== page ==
My second ever baking post on the blog. People usually say if you love to cook, you don’t love to bake. But I absolutely don’t believe that since I actually have a knack for baking. It is just that, my oven has not been working for almost 2 years now. Remember this post where I told you all about it? :(. But whenever I can, I shall be sneeking in baking posts for you guys.
As we move closer and closer to the colder months of July and August, I am usually more into really indulgent foods. I like having my sweet cake with while enjoying rainy foggy Sunday afternoons in. One of my favorite cakes to have is my crumb cake with some strungi of course. Let’s whip some up and hopefully you’ll be into it too :))
Is it just me or the more you don’t want your mom to find out about something, the more likely she is to find out about it? I don’t know it that sentence makes sense, but if you get what I mean, I think you can relate. Moms have a inbuilt “mischief sensors” that kick in whenever we secretly do what they tell not to do. My mom is TOTALLY against food wastage. I had bought some strawberries to make this cheese cake with. I got so busy in between and I kept postponing. Slowly but surely, the strawberries got spoilt. I felt guilty, but knew I had to throw them away before mom saw them. I hid them amongst some veggies so that I could throw them away when she was not around and guess what, she found them in just a few minutes. Did she sense I was up to something? I think she did. One lecture on food wastage later, I realized that was stupid of me and decided to use oranges instead. The result: stellar as always. I will show you what to substitute a bread or biscuit crust with to give you the same A+ results.
By the time we reached to our final dish of the cooking class, we were all buzzing with excitement. After making makaki ya kulisha and faluda, which were both very very delicious, I could barely hold in my excitement as we delved into our final dish, mkate wa mkono. “Mtapiga picha kwanza ama niendelee?” (Would you like to take pictures now or shall I just proceed) Our teacher for the day, Ummu would politely ask. We would then snap away and attentively watch her as she cooked. I must admit, following Ummu in her kitchen, watching her as she cooked and learning new techniques reminded me how I used to follow my mom around in the kitchen when I was young. Its safe to say, the learning process never stops.
Today I show you how to make mkate wa mkono, which is a snack with the texture of a biscuit, popularly served at weddings and other major occasions. It has very beautiful intricate designs which mirror the culture of Lamu. But they are so easy to make and I will show you :))
I love experiencing how different people from different regions enjoy their meals. It opens up your mind to a lot more and that is how you grow. When I go to a new place, I try as much as possible to try out new things for that very reason. Lamu was the perfect place for an adventurous culinary experience.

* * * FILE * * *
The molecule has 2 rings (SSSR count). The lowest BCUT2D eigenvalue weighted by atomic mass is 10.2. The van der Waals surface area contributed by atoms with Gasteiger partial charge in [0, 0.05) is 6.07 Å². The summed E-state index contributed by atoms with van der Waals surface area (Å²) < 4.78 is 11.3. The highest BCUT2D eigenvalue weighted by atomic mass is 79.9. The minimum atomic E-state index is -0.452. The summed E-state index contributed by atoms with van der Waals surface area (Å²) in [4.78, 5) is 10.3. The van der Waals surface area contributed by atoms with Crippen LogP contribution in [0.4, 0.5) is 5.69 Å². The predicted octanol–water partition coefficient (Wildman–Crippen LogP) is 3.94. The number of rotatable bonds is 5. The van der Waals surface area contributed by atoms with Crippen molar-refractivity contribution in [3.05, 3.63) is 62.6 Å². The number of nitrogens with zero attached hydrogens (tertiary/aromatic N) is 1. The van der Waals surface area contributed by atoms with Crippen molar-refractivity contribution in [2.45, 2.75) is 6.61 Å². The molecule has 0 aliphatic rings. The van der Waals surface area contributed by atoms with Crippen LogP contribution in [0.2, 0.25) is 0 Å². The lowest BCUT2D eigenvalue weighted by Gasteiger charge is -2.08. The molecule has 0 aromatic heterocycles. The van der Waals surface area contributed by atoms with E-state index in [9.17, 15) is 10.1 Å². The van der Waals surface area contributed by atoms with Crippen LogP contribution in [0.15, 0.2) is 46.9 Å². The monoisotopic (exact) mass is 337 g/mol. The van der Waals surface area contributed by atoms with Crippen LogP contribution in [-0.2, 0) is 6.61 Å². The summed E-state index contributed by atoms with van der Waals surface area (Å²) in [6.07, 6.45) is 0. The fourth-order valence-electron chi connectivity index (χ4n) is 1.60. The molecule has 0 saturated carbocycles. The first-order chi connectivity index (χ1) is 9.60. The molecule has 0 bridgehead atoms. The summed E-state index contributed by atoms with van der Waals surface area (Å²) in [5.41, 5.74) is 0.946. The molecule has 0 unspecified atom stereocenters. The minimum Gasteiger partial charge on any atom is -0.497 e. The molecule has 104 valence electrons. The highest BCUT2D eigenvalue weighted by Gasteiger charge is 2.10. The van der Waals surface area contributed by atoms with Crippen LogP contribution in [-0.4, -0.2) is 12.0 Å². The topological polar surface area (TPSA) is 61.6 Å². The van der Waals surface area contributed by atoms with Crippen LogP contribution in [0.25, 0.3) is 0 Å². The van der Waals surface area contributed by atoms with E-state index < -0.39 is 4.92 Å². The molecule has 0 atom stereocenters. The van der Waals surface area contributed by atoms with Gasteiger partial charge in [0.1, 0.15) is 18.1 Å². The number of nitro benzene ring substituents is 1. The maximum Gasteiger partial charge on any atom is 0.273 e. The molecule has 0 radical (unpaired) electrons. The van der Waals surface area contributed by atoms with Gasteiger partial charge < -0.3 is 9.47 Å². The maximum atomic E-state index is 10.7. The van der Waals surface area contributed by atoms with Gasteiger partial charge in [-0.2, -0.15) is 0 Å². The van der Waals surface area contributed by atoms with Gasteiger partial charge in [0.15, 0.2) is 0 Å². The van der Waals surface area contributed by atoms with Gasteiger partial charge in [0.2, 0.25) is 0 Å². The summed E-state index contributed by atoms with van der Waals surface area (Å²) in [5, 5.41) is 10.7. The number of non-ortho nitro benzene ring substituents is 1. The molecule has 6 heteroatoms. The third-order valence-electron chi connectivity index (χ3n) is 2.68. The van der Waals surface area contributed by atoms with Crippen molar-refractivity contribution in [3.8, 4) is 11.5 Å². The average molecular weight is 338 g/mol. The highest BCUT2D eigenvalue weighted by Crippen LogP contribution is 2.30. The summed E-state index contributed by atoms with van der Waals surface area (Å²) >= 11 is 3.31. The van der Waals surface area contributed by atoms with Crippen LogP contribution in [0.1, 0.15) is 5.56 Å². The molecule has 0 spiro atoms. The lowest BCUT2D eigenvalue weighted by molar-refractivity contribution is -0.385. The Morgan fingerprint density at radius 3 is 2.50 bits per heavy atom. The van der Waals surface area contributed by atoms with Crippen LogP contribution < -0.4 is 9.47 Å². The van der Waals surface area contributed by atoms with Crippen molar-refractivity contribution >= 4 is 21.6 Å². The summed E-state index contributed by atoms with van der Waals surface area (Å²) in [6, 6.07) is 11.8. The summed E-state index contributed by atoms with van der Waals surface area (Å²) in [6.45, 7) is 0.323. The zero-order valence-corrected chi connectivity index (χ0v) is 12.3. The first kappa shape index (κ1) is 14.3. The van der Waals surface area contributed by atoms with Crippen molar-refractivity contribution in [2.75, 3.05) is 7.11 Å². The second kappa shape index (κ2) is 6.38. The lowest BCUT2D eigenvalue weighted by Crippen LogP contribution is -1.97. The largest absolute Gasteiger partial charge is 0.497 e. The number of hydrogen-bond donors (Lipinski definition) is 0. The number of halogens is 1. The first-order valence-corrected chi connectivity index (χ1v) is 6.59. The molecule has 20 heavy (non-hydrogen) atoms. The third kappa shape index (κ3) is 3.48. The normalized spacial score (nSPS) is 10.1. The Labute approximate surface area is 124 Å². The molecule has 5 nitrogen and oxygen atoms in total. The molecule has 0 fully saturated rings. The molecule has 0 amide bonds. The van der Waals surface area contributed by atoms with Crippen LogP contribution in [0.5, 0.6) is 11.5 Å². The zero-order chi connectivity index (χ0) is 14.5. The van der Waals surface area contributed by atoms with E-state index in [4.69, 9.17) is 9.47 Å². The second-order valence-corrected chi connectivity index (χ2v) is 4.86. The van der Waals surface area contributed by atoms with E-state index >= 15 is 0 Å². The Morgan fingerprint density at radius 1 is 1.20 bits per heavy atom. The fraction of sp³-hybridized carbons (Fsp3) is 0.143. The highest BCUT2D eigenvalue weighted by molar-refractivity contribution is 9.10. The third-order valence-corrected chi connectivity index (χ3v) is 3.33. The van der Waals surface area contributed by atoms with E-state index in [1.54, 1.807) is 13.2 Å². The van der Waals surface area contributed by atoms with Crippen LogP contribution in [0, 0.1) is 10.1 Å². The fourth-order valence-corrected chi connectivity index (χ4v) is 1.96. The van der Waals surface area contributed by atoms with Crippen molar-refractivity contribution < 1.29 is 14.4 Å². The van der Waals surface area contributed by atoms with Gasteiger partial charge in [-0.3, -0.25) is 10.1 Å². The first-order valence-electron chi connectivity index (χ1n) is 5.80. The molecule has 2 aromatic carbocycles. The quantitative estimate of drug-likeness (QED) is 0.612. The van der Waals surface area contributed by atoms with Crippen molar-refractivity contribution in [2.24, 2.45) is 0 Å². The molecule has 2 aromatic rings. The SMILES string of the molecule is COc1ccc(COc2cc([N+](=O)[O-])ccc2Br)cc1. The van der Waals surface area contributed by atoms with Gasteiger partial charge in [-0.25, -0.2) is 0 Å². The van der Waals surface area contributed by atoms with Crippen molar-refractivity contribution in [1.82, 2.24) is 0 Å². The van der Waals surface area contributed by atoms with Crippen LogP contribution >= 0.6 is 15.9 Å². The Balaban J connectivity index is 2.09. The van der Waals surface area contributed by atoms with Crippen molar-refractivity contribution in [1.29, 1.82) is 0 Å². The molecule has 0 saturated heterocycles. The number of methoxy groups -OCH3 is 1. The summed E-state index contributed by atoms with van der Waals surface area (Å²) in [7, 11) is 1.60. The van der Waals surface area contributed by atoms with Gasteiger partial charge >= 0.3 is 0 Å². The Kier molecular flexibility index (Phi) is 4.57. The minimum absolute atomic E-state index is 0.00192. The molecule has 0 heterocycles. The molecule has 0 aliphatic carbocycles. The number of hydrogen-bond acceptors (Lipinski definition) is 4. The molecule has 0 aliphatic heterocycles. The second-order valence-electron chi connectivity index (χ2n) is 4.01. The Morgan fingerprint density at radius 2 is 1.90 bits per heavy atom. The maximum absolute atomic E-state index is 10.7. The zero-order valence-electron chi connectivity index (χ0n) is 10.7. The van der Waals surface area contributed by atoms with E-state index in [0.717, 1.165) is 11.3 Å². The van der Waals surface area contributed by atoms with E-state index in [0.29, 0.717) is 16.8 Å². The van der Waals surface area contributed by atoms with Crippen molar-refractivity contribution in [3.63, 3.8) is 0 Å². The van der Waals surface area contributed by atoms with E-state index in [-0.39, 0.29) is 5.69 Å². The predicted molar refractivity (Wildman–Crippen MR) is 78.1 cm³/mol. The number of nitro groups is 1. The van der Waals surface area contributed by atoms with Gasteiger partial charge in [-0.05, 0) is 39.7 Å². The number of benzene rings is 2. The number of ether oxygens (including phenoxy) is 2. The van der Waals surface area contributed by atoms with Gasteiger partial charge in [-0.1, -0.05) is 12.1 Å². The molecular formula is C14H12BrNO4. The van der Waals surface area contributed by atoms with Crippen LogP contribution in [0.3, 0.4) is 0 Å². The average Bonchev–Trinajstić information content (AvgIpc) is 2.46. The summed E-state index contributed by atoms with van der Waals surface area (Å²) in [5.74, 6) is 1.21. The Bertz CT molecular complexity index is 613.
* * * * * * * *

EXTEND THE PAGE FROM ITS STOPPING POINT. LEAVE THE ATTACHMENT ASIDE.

I noticed that the people of Lamu like to incorporate as many flavors as possible. You will find something savory, something sweet, something a bit tart and something a bit spicy. They make their banquets a whole experience. Our Swahili cooking class reflected exactly that. Now that we made something savory, it was time to delve into the sweet. Faluda is a jelly-like dessert with soft floral notes and mild nutty taste. And guess what, it is so easy to make!!!!
If you follow me on Instagram, you might remember that I told you I used to enjoy walking home as opposed to taking the bus when I was in primary school. One popular shortcut was called “Wall”, which was basically a section of a wall around Ngei I estate that had collapsed and allowed passer by’s to cut through the estate enroute to other parts. Besides wall being a shorter route, we liked it because of the mango trees that grew close to the wall. We definitely helped ourselves to their sweet green mangoes before proceeding with our walk home. One evening, dogs from a nearby home escaped and came furiously at us while we were lazily chowing down mangoes we weren’t meant to be eating. Was it a sign form God? Maybe. The boys immediately took to their heels and left us *rolls eyes*. It was too late to start running too so we started climbing the tree (of course we never reached high enough), screaming, with tears streaming down our faces. A watch man heard us, came and chased the dogs away. We descended and went home so fast without turning back! The collapsed wall was eventually repaired and our favorite shortcut was no more. We resorted to using the long route there henceforth.
This is the memory I always have when I see green mangoes. Green mangoes are common through out East Africa. I like them so much because they have a distinct sweet taste unique to just them. I used one of my favorite mango varieties to make what is now my FAVORITE dessert yet. Just three ingredients! Trust me, you can make this green mango posset too :))